A Hong Kong court has found married couple Henry Tong and Elaine To not guilty of rioting on Friday. A secondary school student involved in the case was acquitted of the charge as well.
Thirty-eight-year-old Tong, 41-year-old To and a 17-year-old female surnamed Lee were accused of taking part in a riot in Sheung Wan on July 28 last year. They were among the first to formally face the colonial-era charge in connection with the year-long pro-democracy protest movement, triggered by a now-axed extradition bill. The trio pleaded not guilty.
The couple wedded in a public ceremony days after they received the charges last August.
Rioting carries a maximum penalty of ten years’ imprisonment under the Public Order Ordinance but is limited to seven years when handled by the District Court.
In his judgment, District Judge Anthony Kwok wrote the three defendants – who all wore black at the time of their arrest – had dressed and behaved “suspiciously.” According to the prosecution, police stopped the trio on Sai Yuen Lane while protesters fled from tear gas during a dispersal operation in the Sai Wan area.
During their arrests, police found a helmet, respirator, pair of gloves, saline solution and a radio apparatus on Tong. To was wearing a helmet and respirator, and carried goggles, gloves, saline solution, a hiking stick and a radio apparatus in her bag. Lee was wearing a helmet and carried a face mask and umbrella in her backpack.
Kwok said, unlike previous rioting cases, the case lacked direct evidence and the prosecution was “completely relying on circumstantial evidence.”
Kwok said based on the submitted evidence, the court could not determine whether the couple – not married at the time – and Lee had “gathered” with protesters on Des Voeux Road West before their arrests due to insufficient evidence.
The court disagreed with the prosecution which argued the trio had a “common plan to commit crimes” with people who congregated in the area, regardless of whether they had appeared on the street in Sheung Wan.
“Somehow the prosecution in its statement only emphasised that people needed to have a ‘common purpose’ in order to gather, but said nothing of the requirement for the offender to ‘gather’ at the scene of a riot in order to breach social peace,” the verdict read. “The statement has neglected this important feature and has a fallacy of composition.”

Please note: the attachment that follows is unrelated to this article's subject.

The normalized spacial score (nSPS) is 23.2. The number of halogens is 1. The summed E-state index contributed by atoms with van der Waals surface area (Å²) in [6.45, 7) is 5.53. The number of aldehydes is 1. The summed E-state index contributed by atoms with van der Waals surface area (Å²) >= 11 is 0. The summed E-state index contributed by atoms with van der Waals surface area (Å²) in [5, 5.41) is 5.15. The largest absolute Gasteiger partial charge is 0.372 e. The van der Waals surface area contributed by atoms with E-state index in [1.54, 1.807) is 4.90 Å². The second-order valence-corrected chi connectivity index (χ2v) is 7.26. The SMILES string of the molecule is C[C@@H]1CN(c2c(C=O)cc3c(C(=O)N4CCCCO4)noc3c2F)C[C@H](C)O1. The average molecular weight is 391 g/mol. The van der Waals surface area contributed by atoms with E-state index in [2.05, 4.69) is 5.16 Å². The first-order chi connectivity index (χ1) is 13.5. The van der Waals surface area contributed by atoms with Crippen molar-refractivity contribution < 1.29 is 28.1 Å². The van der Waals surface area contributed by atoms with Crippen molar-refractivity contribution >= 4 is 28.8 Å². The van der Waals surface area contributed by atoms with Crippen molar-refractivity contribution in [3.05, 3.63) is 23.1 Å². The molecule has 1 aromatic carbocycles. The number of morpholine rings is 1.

Kwok accepted Lee’s testimony which said she was only watching the protest with her friends and did not take part in the unlawful assembly. The teenager told the court she felt unwell owing to the tear gas, but Tong and To – whom she did not know – helped her wash her eyes.
The court deemed the prosecution could not prove, beyond a reasonable doubt, that the then-16-year-old had a “common plan to commit crimes” in joining the riot or illegal assembly.
Tong and To were convicted on a separate count of possession of an apparatus for radiocommunications without a license. They were each fined HK$10,000.
When delivering his verdict, Kwok said the ruling only reflected the condition of the presented evidence related to this case. He said it was based on the common law principles of the “benefit of the doubt” and the “Blackstone’s ratio” – a legal concept that suggests it is better to let guilty people escape than allow one innocent person to suffer.
Tong, To and Lee became emotional after hearing the verdict, and they gave each other a hug while To cried, according to local media. Their supporters reportedly clapped and cried at court upon being informed that the trio had been acquitted.